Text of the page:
• If you communicate PI to service providers, you must have a written contract that includes: (i) a list of the measures the service provider must take to protect the PI communicated, (ii) a requirement for the service provider to only use PI for the purposes of performing the contract, (iii) an obligation for the service provider not to keep the information after the expiry of the contract, (iv) a requirement for the service provider to immediately notify the Privacy Officer of any actual or attempted violation of the confidentiality of the PI, and the Privacy Officer’s right to audit compliance with protective measures.[18]
  • If the third party/service provider is handling PI outside Québec, a PIA must be conducted (see section above regarding PIAs).[19]

¨ Assess your physical, organizational, and technological safeguards.

  • While the requirements for safeguards have not changed,[20] penalties for non-compliance will significantly increase under the Privacy Modernization Act. The hefty penalties, combined with the increase in cyber-crime resulting from the pandemic, justifies a re-assessment of safeguards in place to ensure that they are sufficient to adequately protect PI.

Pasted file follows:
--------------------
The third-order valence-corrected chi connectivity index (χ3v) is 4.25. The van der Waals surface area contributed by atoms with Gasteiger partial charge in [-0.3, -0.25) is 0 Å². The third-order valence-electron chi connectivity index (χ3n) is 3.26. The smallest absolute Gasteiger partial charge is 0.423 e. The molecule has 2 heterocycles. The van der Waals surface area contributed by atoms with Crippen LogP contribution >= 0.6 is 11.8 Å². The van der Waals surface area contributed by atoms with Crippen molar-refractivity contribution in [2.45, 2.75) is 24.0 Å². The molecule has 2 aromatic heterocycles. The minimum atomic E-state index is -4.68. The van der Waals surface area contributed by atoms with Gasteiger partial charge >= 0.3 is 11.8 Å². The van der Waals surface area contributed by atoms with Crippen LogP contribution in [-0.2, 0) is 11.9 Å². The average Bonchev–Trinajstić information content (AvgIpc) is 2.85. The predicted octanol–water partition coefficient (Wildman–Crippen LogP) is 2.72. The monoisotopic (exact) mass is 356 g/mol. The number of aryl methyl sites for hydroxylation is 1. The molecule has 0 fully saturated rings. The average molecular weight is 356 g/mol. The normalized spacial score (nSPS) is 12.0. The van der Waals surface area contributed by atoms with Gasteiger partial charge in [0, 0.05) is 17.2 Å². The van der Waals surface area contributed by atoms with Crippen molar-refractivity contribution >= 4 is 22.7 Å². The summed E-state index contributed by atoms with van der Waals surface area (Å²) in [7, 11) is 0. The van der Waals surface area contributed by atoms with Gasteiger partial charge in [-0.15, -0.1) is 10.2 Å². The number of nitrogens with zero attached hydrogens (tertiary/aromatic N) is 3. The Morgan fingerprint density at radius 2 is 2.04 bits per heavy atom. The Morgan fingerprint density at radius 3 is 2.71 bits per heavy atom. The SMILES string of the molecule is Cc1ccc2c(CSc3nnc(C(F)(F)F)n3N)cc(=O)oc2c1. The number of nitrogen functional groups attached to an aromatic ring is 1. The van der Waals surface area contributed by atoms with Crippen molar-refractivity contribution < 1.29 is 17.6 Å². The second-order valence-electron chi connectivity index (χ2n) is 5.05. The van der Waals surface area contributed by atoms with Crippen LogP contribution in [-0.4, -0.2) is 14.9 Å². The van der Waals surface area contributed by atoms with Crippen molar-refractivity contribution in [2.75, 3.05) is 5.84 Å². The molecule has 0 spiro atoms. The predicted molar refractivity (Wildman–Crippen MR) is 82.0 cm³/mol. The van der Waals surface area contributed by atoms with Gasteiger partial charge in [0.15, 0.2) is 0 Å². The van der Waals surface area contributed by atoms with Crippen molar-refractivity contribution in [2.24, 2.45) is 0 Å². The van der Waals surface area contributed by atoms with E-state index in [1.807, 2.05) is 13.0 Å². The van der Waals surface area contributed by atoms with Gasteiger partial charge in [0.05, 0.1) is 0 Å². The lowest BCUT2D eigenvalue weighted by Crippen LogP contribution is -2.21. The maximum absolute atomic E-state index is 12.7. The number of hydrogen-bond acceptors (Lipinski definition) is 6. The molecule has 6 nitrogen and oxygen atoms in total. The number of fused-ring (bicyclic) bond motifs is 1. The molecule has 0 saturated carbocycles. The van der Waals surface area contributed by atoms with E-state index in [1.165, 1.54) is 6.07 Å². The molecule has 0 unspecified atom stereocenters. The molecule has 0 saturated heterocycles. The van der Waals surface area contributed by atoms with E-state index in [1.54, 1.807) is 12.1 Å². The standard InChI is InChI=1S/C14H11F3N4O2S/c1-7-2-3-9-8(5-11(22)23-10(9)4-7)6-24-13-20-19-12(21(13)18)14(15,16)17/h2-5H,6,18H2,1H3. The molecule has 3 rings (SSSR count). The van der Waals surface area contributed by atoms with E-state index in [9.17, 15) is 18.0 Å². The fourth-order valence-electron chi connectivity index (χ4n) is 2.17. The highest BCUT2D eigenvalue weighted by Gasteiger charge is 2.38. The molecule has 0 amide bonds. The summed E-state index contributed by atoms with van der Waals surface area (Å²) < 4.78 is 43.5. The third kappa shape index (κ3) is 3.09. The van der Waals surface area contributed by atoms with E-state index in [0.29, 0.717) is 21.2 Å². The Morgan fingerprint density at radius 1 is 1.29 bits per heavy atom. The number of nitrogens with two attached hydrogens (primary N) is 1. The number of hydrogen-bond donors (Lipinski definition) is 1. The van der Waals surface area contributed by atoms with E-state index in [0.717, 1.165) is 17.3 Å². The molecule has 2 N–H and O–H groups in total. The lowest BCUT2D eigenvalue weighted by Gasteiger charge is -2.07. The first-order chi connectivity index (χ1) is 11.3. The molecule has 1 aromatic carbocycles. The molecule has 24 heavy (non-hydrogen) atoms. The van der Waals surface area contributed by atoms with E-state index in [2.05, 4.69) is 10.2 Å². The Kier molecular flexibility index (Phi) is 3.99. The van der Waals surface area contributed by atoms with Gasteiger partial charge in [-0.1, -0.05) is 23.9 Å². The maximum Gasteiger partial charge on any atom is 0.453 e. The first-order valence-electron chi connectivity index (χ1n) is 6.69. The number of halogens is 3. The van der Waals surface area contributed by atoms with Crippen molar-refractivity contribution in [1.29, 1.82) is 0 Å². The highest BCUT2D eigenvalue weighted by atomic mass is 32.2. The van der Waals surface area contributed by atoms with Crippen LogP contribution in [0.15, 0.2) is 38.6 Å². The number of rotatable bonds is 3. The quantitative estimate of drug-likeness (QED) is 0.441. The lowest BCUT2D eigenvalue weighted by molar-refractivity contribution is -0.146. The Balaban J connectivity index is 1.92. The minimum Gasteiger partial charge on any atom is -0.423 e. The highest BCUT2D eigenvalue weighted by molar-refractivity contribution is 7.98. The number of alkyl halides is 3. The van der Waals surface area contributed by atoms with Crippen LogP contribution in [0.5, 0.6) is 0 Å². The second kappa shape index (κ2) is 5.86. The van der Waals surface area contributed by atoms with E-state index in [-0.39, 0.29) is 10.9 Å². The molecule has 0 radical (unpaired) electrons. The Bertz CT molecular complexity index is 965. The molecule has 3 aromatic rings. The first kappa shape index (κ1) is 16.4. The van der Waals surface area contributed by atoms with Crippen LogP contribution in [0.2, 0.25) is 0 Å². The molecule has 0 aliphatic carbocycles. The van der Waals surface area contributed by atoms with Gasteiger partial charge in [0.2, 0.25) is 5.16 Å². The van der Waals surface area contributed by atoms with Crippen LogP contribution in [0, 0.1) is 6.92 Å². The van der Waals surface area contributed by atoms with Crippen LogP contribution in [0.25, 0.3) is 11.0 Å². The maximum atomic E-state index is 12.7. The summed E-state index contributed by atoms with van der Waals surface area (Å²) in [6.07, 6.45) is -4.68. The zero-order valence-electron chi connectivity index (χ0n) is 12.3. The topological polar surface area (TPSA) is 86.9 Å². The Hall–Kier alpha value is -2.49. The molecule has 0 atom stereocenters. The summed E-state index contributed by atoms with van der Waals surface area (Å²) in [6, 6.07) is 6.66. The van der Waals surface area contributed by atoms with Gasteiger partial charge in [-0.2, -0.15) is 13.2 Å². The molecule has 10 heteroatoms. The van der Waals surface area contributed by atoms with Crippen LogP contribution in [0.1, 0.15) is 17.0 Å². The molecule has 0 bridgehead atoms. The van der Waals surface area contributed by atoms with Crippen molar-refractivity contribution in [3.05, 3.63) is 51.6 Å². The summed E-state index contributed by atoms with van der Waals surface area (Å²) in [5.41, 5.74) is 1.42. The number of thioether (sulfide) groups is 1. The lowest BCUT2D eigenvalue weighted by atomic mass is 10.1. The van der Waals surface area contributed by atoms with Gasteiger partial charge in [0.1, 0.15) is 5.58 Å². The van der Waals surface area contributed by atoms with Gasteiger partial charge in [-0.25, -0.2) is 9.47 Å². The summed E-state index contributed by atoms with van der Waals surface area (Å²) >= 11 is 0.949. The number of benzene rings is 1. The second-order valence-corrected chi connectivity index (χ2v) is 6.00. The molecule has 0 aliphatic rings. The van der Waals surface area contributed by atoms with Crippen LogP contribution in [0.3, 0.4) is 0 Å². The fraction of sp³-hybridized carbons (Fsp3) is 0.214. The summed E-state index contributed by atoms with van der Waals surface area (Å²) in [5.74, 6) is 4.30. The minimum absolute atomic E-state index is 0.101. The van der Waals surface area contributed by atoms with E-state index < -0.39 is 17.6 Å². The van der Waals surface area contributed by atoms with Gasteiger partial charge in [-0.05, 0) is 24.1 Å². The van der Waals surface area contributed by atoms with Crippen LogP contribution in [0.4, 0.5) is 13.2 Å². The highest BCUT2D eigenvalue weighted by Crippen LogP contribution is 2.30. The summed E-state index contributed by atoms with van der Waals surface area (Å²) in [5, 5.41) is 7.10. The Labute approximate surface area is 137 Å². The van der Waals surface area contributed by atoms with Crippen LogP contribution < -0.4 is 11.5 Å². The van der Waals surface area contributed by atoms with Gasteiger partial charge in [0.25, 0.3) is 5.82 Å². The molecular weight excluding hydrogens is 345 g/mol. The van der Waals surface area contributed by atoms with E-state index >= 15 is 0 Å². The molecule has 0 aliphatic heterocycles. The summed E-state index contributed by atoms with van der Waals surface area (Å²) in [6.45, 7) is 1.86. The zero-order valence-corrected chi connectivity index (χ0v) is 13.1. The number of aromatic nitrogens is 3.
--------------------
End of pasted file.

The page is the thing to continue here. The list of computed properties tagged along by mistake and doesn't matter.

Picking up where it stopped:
¨ Review your insurance coverage.

  • Risk of liability is increased due to the fines, penalties and private right of action that are prescribed within the Amended Act.
  • Renegotiate your cyber-risk insurance coverage to ensure that your organization is adequately protected.

¨ Familiarize yourself with new consent requirements and exceptions.

  • Obtain consent that is “clear, free, and informed.”[21] While the Act currently requires consent that is “manifest, free, and enlightened”,[22] this change indicates a shift towards allowing implied consent in some circumstances.[23]